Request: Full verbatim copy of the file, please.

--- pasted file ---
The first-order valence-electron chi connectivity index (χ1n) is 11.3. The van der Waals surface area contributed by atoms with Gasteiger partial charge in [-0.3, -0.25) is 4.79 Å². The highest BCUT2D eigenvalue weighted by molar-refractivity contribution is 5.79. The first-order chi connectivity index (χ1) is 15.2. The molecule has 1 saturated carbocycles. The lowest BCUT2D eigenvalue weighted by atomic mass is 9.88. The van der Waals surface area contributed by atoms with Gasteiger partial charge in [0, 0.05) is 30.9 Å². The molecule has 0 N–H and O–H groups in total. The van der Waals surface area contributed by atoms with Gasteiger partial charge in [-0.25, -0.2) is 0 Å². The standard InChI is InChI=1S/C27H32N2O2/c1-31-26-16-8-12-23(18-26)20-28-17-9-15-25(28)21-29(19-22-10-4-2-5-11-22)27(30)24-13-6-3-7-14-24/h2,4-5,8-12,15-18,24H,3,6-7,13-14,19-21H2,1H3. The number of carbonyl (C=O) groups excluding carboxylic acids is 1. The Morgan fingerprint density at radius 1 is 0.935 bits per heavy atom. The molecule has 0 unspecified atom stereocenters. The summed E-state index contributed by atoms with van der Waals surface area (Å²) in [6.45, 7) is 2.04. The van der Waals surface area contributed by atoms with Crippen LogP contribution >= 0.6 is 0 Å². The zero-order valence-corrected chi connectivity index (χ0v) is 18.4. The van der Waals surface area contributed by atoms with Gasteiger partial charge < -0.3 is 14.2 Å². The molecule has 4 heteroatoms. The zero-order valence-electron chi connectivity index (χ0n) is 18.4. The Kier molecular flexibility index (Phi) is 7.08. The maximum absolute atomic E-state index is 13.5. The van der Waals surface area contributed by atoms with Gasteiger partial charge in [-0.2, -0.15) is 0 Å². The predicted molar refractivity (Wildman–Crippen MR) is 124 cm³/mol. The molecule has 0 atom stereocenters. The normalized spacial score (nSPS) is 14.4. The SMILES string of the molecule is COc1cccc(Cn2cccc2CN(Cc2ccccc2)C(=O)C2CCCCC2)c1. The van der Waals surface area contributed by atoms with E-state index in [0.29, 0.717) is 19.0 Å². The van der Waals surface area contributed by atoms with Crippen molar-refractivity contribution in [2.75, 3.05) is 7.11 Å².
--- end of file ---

The first-order valence-electron chi connectivity index (χ1n) is 11.3. The van der Waals surface area contributed by atoms with Gasteiger partial charge in [-0.3, -0.25) is 4.79 Å². The highest BCUT2D eigenvalue weighted by molar-refractivity contribution is 5.79. The first-order chi connectivity index (χ1) is 15.2. The molecule has 1 saturated carbocycles. The lowest BCUT2D eigenvalue weighted by atomic mass is 9.88. The van der Waals surface area contributed by atoms with Gasteiger partial charge in [0, 0.05) is 30.9 Å². The molecule has 0 N–H and O–H groups in total. The van der Waals surface area contributed by atoms with Gasteiger partial charge in [-0.25, -0.2) is 0 Å². The standard InChI is InChI=1S/C27H32N2O2/c1-31-26-16-8-12-23(18-26)20-28-17-9-15-25(28)21-29(19-22-10-4-2-5-11-22)27(30)24-13-6-3-7-14-24/h2,4-5,8-12,15-18,24H,3,6-7,13-14,19-21H2,1H3. The number of carbonyl (C=O) groups excluding carboxylic acids is 1. The Morgan fingerprint density at radius 1 is 0.935 bits per heavy atom. The molecule has 0 unspecified atom stereocenters. The summed E-state index contributed by atoms with van der Waals surface area (Å²) in [6.45, 7) is 2.04. The van der Waals surface area contributed by atoms with Crippen LogP contribution >= 0.6 is 0 Å². The zero-order valence-corrected chi connectivity index (χ0v) is 18.4. The van der Waals surface area contributed by atoms with Gasteiger partial charge < -0.3 is 14.2 Å². The molecule has 4 heteroatoms. The zero-order valence-electron chi connectivity index (χ0n) is 18.4. The Kier molecular flexibility index (Phi) is 7.08. The maximum absolute atomic E-state index is 13.5. The van der Waals surface area contributed by atoms with Gasteiger partial charge in [-0.2, -0.15) is 0 Å². The predicted molar refractivity (Wildman–Crippen MR) is 124 cm³/mol. The molecule has 0 atom stereocenters. The normalized spacial score (nSPS) is 14.4. The SMILES string of the molecule is COc1cccc(Cn2cccc2CN(Cc2ccccc2)C(=O)C2CCCCC2)c1. The van der Waals surface area contributed by atoms with E-state index in [0.29, 0.717) is 19.0 Å². The van der Waals surface area contributed by atoms with Crippen molar-refractivity contribution in [2.75, 3.05) is 7.11 Å².